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Canon PowerShot G7X Mark III camera
4.2Overall Score
Name: PowerShot G7X Mark III
Price (RRP): $1,210
Manufacturer: Canon

Is the Canon PowerShot G7X Mark III the perfect travel camera for the tourist? After spending a few weeks with it, I can say it comes close. Albeit, with one significant deficiency.

Canon PowerShot G7X Mark III features

The Canon PowerShot G7X Mark III is at or very close to the top of heap amongst Canon’s compact cameras. The company is marketing it, a little surprisingly, as “The Vloggers camera”. It certainly has some decent video features, and a flexible screen that folds all the way up to allow you to see yourself as you’re talking into the camera. But it lacks a flash mount, so if you want to add physical accessories such as a microphone, you’ll need a separate flash-mount arm. It does have a microphone input, though.

My plan wasn’t to use it for vlogging, which I don’t do. But with a rather exciting upcoming trip, to use it as my travel camera.

Why? Because it seemed to offer the ideal combination of quality and compactness.

PowerShot G7X Mark III

At only 105mm wide, 61mm tall and 42mm deep, the Canon PowerShot G7X Mark III slips very easily into the small “man bag”, to the carriage of which I’ve recently succumbed. And at only 304 grams, it doesn’t add much to the bag’s pull on my shoulder.

It is, of course, a fixed-lens unit, with a rather fast f/1.8 to f/2.4 maximum aperture. The lens has a 4.2x optical zoom – 35mm-equivalent to a 24mm to 100mm range. That’s from fairly wide-angled to modestly telephoto. You can go for a camera with a wider zoom range, but that will typically involve a larger camera body. The image sensor is a 20.1 megapixel (5,472 by 3,648 pixels), 1.0-inch stacked CMOS unit. Canon uses its Digic 9 device for image processing.

Canon PowerShot G7X Mark III controls

The Canon PowerShot G7X Mark III has a wide array of features, including good levels of manual control over your photography. That means squeezing quite a few controls onto a smallish frame. Canon has done that quite successfully. The back is dominated by the fold-out LCD monitor. This can flip upwards by 180 degrees so you can frame yourself effectively in your vlogging or for regular selfies. Or the top can bend down by up to 45 degrees so you can hold the camera overhead and still see what you’re shooting at. There is no viewfinder.

To the monitor’s right is a round dial with five press positions. You can also spin this to control some actions. There are four more control buttons around it, including one for starting video recording. To the right is a button for the Wi-Fi and Bluetooth functionality. At top right is a slightly recessed on/off button, the shutter release with the zoom lever underneath it, the shooting mode dial and exposure compensation dial underneath that. A ring around the lens does nothing in automatic mode, but if you choose aperture or shutter priority, it sets that.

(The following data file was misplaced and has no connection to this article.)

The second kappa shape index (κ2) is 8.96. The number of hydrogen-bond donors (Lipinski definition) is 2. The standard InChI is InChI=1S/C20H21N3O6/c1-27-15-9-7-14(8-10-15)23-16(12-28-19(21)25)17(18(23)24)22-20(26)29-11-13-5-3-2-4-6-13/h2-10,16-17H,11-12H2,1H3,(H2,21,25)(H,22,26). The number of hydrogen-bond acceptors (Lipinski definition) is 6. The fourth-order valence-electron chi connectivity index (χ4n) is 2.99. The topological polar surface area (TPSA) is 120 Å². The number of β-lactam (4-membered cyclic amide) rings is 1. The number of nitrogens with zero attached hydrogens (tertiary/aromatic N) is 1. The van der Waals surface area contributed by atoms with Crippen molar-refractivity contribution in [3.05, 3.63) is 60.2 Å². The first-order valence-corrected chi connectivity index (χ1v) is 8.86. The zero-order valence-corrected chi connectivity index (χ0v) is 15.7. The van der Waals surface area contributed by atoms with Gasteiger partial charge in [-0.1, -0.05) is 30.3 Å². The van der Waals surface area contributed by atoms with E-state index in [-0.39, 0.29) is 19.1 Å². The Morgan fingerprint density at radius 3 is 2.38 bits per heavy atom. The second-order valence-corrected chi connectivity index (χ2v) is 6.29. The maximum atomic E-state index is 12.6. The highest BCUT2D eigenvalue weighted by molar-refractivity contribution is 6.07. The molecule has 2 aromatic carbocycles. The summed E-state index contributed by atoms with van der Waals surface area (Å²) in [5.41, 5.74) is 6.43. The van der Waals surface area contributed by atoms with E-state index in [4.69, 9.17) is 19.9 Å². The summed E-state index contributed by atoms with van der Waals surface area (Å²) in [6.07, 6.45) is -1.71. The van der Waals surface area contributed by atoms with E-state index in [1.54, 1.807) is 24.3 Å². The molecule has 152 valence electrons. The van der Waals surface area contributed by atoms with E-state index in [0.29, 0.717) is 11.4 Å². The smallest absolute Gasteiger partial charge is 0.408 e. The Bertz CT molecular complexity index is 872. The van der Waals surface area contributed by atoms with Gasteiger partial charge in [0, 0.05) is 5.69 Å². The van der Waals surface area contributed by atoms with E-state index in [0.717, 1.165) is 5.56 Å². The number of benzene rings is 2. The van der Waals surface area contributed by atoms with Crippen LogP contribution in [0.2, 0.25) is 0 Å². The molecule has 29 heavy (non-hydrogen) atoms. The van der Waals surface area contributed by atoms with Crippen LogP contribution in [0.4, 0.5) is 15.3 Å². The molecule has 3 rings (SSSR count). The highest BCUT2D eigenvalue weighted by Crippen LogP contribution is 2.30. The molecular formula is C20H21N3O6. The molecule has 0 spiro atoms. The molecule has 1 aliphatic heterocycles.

Manual focus is possible, but unfortunately the lens ring does not control that. Instead you have to tap arrows on the rear monitor. Better is to “Enable” the “AF+MF” mode. That way you can half-press the shutter release to use automatic focus and then spin the ring to adjust it manually. You just need to practice a little so that you can hold the half-press while turning the ring.

PowerShot G7X Mark III

A lot of other controls are accessible through a quick menu, which you get to by tapping at the top right of the monitor.

Canon PowerShot G7X Mark III in use

In general, the controls were well-placed and usable, although I did tend to accidentally nudge the exposure compensation dial sometimes. By default, if you tap the monitor the camera will autofocus on the spot tapped and shoot. That led to me accidentally taking several dozen photos of random stuff by accident. You can probably chase down the setting to cancel that. Me? I just chastised myself and deleted the accidental shots because the feature is useful when used intentionally.

The auto focus was fast. And the fast-ish lens was also useful. I find my hands less steady when framing my shots using the rear monitor, than when bracing the camera against my face while using a view finder. No viewfinder? No bracing. Yet when I went through a fashion exhibition at the Sydney Powerhouse Museum, snapping away, the camera managed to keep the shutter speed up around 1/40th to 1/60th of a second and the ISO down to 800. That made for colourful and clean shots, unsmeared by movement.

Despite accidentally nudging the exposure compensation dial a couple of times, I found it really useful to have ready access to it to adjust the lighting for difficult scenes.

There is a built-in flash which pops up from the top of the camera. I didn’t use it, and generally hate flashes. But having one available is useful in case you need to capture a scene for informational purposes rather than artistic.

Again, manual focus was problematic for on-the-fly photography. But it could be useful when there’s plenty of time, particularly if the camera is mounted on a tripod.